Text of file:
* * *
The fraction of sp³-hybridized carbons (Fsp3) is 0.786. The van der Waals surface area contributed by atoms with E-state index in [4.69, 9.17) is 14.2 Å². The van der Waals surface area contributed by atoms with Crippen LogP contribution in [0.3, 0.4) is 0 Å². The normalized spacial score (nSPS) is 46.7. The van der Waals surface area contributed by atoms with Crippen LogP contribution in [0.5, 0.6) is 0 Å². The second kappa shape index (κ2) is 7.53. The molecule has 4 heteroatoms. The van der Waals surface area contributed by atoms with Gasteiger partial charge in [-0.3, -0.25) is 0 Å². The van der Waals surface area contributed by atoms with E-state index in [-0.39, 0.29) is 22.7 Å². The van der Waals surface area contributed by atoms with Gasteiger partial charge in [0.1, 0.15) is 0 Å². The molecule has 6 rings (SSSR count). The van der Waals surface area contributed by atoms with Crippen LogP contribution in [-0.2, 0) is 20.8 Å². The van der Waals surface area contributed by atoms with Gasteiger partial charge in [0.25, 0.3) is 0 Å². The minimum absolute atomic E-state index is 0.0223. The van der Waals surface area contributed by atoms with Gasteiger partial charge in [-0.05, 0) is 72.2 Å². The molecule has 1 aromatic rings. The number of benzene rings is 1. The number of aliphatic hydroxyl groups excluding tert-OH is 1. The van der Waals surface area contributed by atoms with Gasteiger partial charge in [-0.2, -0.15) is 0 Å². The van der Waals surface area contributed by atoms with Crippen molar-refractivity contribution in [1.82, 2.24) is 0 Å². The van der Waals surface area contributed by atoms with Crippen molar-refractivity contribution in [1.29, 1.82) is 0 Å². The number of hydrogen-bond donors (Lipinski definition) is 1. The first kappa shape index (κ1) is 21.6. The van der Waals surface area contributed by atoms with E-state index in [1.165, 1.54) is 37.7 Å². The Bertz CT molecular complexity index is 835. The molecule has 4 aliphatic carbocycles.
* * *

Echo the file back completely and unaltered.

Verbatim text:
The fraction of sp³-hybridized carbons (Fsp3) is 0.786. The van der Waals surface area contributed by atoms with E-state index in [4.69, 9.17) is 14.2 Å². The van der Waals surface area contributed by atoms with Crippen LogP contribution in [0.3, 0.4) is 0 Å². The normalized spacial score (nSPS) is 46.7. The van der Waals surface area contributed by atoms with Crippen LogP contribution in [0.5, 0.6) is 0 Å². The second kappa shape index (κ2) is 7.53. The molecule has 4 heteroatoms. The van der Waals surface area contributed by atoms with Gasteiger partial charge in [-0.3, -0.25) is 0 Å². The van der Waals surface area contributed by atoms with E-state index in [-0.39, 0.29) is 22.7 Å². The van der Waals surface area contributed by atoms with Gasteiger partial charge in [0.1, 0.15) is 0 Å². The molecule has 6 rings (SSSR count). The van der Waals surface area contributed by atoms with Crippen LogP contribution in [-0.2, 0) is 20.8 Å². The van der Waals surface area contributed by atoms with Gasteiger partial charge in [0.25, 0.3) is 0 Å². The minimum absolute atomic E-state index is 0.0223. The van der Waals surface area contributed by atoms with Gasteiger partial charge in [-0.05, 0) is 72.2 Å². The molecule has 1 aromatic rings. The number of benzene rings is 1. The number of aliphatic hydroxyl groups excluding tert-OH is 1. The van der Waals surface area contributed by atoms with Gasteiger partial charge in [-0.2, -0.15) is 0 Å². The van der Waals surface area contributed by atoms with Crippen molar-refractivity contribution in [1.82, 2.24) is 0 Å². The van der Waals surface area contributed by atoms with Crippen molar-refractivity contribution in [1.29, 1.82) is 0 Å². The number of hydrogen-bond donors (Lipinski definition) is 1. The first kappa shape index (κ1) is 21.6. The van der Waals surface area contributed by atoms with E-state index in [1.165, 1.54) is 37.7 Å². The Bertz CT molecular complexity index is 835. The molecule has 4 aliphatic carbocycles.